nep-ecm New Economics Papers
on Econometrics
Issue of 2016‒01‒29
twelve papers chosen by
Sune Karlsson
Örebro universitet

  1. A Continuous Updating Weighted Least Squares Estimator of Tail Dependence in High Dimensions By Einmahl, John; Kiriliouk, A.; Segers, J.J.J.
  2. Maximum Likelihood Estimation of Time-Varying Loadings in High-Dimensional Factor Models By Jakob Guldbæk Mikkelsen; Eric Hillebrand; Giovanni Urga
  3. Decomposition of Time Series Data of Stock Markets and its Implications for Prediction: An Application for the Indian Auto Sector By Jaydip Sen; Tamal Datta Chaudhuri
  4. Forecasting with EC-VARMA models By Athanasopouolos, George; Poskitt, Don; Vahid, Farshid; Yao, Wenying
  5. Unit root inference for non-stationary linear processes driven by infinite variance innovations By Giuseppe Cavaliere; Iliyan Georgiev; Robert Taylor
  6. Dual regression By Richard H. Spady; Sami Stouli
  7. Monitoring Parameter Constancy with Endogenous Regressors By KUROZUMI, Eiji
  8. The varying coefficient Bayesian panel VAR model By Wieladek, Tomasz
  9. Portfolio Optimisation Under Flexible Dynamic Dependence Modelling By Mauro Bernardi; Leopoldo Catania
  10. Multiple-Output Quantile Regression By Marc Hallin; Miroslav Šiman
  11. Tests of the Co-integration Rank in VAR Models in the Presence of a Possible Break in Trend at an Unknown Point By Harris, David; Leybourne, Stephen J; Taylor, A M Robert
  12. Testing for Causality in Continuous Time Bayesian Network Models of High-Frequency Data By Jonas Hallgren; Timo Koski

  1. By: Einmahl, John (Tilburg University, Center For Economic Research); Kiriliouk, A.; Segers, J.J.J. (Tilburg University, Center For Economic Research)
    Abstract: Likelihood-based procedures are a common way to estimate tail dependence parameters.They are not applicable, however, in non-differentiable models such as those arising from recent max-linear structural equation models. Moreover, they can be hard to compute in higher dimensions. An adaptive weighted least-squares procedure matching nonparametric estimates of the stable tail dependence function with the corresponding values of a parametrically specified proposal yields a novel minimum-distance estimator. The estimator is easy to calculate and applies to a wide range of sampling schemes and tail dependence models. In large samples, it is asymptotically normal with an explicit and estimable covariance matrix. The minimum distance obtained forms the basis of a goodness-of-t statistic whose asymptotic distribution is chi-square. Extensive Monte Carlo simulations confirm the excellent finite-sample performance of the estimator and demonstrate that it is a strong competitor to currently available methods. The estimator is then applied to disentangle sources of tail dependence in European stock markets.
    Keywords: Brown-resnick process; extremal coefficient; max-linear model; multivariate extremes; stable tail dependence function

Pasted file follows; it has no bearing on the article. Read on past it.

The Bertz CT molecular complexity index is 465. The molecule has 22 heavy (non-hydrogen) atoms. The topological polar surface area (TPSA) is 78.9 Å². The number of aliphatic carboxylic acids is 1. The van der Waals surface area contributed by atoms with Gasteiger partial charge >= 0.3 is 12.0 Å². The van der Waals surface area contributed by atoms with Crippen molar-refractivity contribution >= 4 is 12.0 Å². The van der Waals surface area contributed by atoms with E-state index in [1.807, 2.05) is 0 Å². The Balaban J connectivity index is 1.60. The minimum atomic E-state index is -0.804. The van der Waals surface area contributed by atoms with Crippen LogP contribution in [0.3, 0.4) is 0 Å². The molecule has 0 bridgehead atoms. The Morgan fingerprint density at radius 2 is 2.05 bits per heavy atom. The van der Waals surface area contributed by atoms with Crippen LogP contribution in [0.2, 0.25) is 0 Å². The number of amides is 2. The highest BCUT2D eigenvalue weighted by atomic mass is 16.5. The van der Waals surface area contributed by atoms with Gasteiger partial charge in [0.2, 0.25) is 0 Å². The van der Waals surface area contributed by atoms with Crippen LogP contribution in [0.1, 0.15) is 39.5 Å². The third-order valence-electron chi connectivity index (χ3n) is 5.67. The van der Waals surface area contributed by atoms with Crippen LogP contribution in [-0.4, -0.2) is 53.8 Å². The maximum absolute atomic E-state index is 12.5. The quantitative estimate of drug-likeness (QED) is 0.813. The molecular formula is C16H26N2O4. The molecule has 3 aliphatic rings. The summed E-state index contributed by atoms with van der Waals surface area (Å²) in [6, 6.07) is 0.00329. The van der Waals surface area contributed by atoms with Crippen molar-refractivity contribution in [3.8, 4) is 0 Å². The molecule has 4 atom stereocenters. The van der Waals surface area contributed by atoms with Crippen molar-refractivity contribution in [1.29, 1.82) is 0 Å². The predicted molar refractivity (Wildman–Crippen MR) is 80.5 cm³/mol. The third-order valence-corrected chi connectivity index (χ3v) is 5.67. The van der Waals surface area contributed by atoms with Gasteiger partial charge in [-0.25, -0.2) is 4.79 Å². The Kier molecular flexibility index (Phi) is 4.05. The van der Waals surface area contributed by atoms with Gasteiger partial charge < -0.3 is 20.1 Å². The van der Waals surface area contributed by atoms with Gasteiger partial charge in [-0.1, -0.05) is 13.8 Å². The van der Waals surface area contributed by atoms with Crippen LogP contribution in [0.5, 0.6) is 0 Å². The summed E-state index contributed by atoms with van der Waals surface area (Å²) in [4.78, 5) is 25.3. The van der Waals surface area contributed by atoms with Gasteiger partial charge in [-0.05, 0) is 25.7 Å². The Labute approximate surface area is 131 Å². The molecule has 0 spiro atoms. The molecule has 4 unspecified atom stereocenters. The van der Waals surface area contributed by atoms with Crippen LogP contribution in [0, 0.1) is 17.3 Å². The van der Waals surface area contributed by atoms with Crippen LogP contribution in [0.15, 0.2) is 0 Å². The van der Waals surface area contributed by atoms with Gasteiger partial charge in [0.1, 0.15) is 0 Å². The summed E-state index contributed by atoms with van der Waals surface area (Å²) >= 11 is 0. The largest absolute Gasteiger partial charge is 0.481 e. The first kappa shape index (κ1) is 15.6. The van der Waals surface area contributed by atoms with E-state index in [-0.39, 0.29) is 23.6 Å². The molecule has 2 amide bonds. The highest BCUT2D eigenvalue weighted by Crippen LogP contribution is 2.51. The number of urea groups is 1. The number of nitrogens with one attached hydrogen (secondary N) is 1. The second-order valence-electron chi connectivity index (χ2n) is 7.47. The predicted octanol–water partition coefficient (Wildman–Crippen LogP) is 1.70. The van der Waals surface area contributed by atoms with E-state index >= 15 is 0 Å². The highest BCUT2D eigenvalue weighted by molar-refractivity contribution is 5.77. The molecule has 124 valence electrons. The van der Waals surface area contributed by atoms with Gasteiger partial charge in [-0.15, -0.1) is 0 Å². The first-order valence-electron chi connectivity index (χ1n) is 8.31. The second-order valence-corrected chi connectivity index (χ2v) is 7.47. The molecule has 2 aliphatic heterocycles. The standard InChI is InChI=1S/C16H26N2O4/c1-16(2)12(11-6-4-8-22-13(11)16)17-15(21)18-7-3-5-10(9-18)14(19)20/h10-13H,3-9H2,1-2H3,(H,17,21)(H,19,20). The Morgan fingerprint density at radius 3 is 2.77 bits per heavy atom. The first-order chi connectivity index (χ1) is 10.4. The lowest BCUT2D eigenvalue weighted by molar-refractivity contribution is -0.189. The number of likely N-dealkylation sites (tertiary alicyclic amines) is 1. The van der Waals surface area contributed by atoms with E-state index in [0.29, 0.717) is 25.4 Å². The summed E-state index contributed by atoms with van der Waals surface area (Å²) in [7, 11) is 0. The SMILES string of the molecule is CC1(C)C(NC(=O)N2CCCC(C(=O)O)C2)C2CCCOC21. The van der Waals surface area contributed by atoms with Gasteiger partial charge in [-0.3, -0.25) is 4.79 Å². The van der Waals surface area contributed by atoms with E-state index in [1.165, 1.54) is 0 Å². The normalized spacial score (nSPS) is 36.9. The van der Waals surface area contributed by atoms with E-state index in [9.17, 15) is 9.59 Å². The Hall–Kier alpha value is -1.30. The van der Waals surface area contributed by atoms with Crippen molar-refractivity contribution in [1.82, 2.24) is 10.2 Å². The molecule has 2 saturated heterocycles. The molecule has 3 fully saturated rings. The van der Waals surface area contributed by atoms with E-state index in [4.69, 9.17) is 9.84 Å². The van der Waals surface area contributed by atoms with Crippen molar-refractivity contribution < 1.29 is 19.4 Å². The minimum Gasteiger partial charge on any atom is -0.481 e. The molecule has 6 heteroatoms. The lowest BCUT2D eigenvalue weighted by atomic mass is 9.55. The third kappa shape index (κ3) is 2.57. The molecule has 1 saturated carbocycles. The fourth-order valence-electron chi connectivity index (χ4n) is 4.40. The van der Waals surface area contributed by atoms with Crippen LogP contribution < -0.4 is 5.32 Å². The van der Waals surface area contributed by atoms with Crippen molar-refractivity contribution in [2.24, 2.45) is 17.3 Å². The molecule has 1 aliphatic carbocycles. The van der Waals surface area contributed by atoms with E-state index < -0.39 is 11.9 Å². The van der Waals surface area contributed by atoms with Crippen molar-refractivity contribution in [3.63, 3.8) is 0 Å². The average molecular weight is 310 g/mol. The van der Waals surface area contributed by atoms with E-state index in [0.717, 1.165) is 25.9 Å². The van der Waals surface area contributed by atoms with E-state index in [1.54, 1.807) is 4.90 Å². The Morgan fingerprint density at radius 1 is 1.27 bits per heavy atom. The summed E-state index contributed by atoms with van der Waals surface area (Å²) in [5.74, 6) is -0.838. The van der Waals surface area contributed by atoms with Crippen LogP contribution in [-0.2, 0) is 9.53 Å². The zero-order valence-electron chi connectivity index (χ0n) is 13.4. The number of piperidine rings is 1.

JEL: C13 C14
    Date: 2016
  2. By: Jakob Guldbæk Mikkelsen (Aarhus University and CREATES); Eric Hillebrand (Aarhus University and CREATES); Giovanni Urga (Cass Business School)
    Abstract: In this paper, we develop a maximum likelihood estimator of time-varying loadings in high-dimensional factor models. We specify the loadings to evolve as stationary vector autoregressions (VAR) and show that consistent estimates of the loadings parameters can be obtained by a two-step maximum likelihood estimation procedure. In the first step, principal components are extracted from the data to form factor estimates. In the second step, the parameters of the loadings VARs are estimated as a set of univariate regression models with time-varying coefficients. We document the finite-sample properties of the maximum likelihood estimator through an extensive simulation study and illustrate the empirical relevance of the time-varying loadings structure using a large quarterly dataset for the US economy.
    Keywords: High-dimensional factor models, dynamic factor loadings, maximum likelihood, principal components JEL classification: C33, C55, C13
    Date: 2015–12–15
  3. By: Jaydip Sen; Tamal Datta Chaudhuri
    Abstract: With the rapid development and evolution of sophisticated algorithms for statistical analysis of time series data, the research community has started spending considerable effort in technical analysis of such data. Forecasting is also an area which has witnessed a paradigm shift in its approach. In this work, we have used the time series of the index values of the Auto sector in India during January 2010 to December 2015 for a deeper understanding of the behavior of its three constituent components, e.g., the Trend, the Seasonal component, and the Random component. Based on this structural analysis, we have also designed three approaches for forecasting and also computed their accuracy in prediction using suitably chosen training and test data sets. The results clearly demonstrate the accuracy of our decomposition results and efficiency of our forecasting techniques, even in presence of a dominant Random component in the time series.